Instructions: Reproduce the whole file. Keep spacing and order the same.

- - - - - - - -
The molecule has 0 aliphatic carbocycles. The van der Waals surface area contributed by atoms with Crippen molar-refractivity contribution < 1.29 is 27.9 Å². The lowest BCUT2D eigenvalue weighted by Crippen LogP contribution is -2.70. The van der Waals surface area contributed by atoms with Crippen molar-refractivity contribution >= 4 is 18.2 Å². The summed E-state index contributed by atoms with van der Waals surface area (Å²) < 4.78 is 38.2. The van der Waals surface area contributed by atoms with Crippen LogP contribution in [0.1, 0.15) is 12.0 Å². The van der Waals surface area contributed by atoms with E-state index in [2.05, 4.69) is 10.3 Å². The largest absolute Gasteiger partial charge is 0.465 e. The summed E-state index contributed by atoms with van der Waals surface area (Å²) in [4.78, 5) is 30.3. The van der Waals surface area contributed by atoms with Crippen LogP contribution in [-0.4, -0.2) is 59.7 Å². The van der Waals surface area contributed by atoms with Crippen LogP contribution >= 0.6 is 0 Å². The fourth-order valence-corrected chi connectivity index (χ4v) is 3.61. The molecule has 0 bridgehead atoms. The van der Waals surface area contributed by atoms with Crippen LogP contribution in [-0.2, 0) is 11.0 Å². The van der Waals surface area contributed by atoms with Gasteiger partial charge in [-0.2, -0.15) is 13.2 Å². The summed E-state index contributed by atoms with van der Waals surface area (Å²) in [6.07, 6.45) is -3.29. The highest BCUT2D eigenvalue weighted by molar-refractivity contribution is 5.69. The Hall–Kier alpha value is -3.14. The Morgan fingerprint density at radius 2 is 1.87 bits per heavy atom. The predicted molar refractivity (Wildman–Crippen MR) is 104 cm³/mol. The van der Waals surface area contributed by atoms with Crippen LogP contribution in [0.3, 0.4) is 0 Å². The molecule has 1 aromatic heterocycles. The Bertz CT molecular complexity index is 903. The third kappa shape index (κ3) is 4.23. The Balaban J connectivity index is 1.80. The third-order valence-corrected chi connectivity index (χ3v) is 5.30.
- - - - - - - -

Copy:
The molecule has 0 aliphatic carbocycles. The van der Waals surface area contributed by atoms with Crippen molar-refractivity contribution < 1.29 is 27.9 Å². The lowest BCUT2D eigenvalue weighted by Crippen LogP contribution is -2.70. The van der Waals surface area contributed by atoms with Crippen molar-refractivity contribution >= 4 is 18.2 Å². The summed E-state index contributed by atoms with van der Waals surface area (Å²) < 4.78 is 38.2. The van der Waals surface area contributed by atoms with Crippen LogP contribution in [0.1, 0.15) is 12.0 Å². The van der Waals surface area contributed by atoms with E-state index in [2.05, 4.69) is 10.3 Å². The largest absolute Gasteiger partial charge is 0.465 e. The summed E-state index contributed by atoms with van der Waals surface area (Å²) in [4.78, 5) is 30.3. The van der Waals surface area contributed by atoms with Crippen LogP contribution in [-0.4, -0.2) is 59.7 Å². The van der Waals surface area contributed by atoms with Crippen LogP contribution >= 0.6 is 0 Å². The fourth-order valence-corrected chi connectivity index (χ4v) is 3.61. The molecule has 0 bridgehead atoms. The van der Waals surface area contributed by atoms with Crippen LogP contribution in [-0.2, 0) is 11.0 Å². The van der Waals surface area contributed by atoms with Gasteiger partial charge in [-0.2, -0.15) is 13.2 Å². The summed E-state index contributed by atoms with van der Waals surface area (Å²) in [6.07, 6.45) is -3.29. The highest BCUT2D eigenvalue weighted by molar-refractivity contribution is 5.69. The Hall–Kier alpha value is -3.14. The Morgan fingerprint density at radius 2 is 1.87 bits per heavy atom. The predicted molar refractivity (Wildman–Crippen MR) is 104 cm³/mol. The van der Waals surface area contributed by atoms with Crippen LogP contribution in [0.3, 0.4) is 0 Å². The molecule has 1 aromatic heterocycles. The Bertz CT molecular complexity index is 903. The third kappa shape index (κ3) is 4.23. The Balaban J connectivity index is 1.80. The third-order valence-corrected chi connectivity index (χ3v) is 5.30.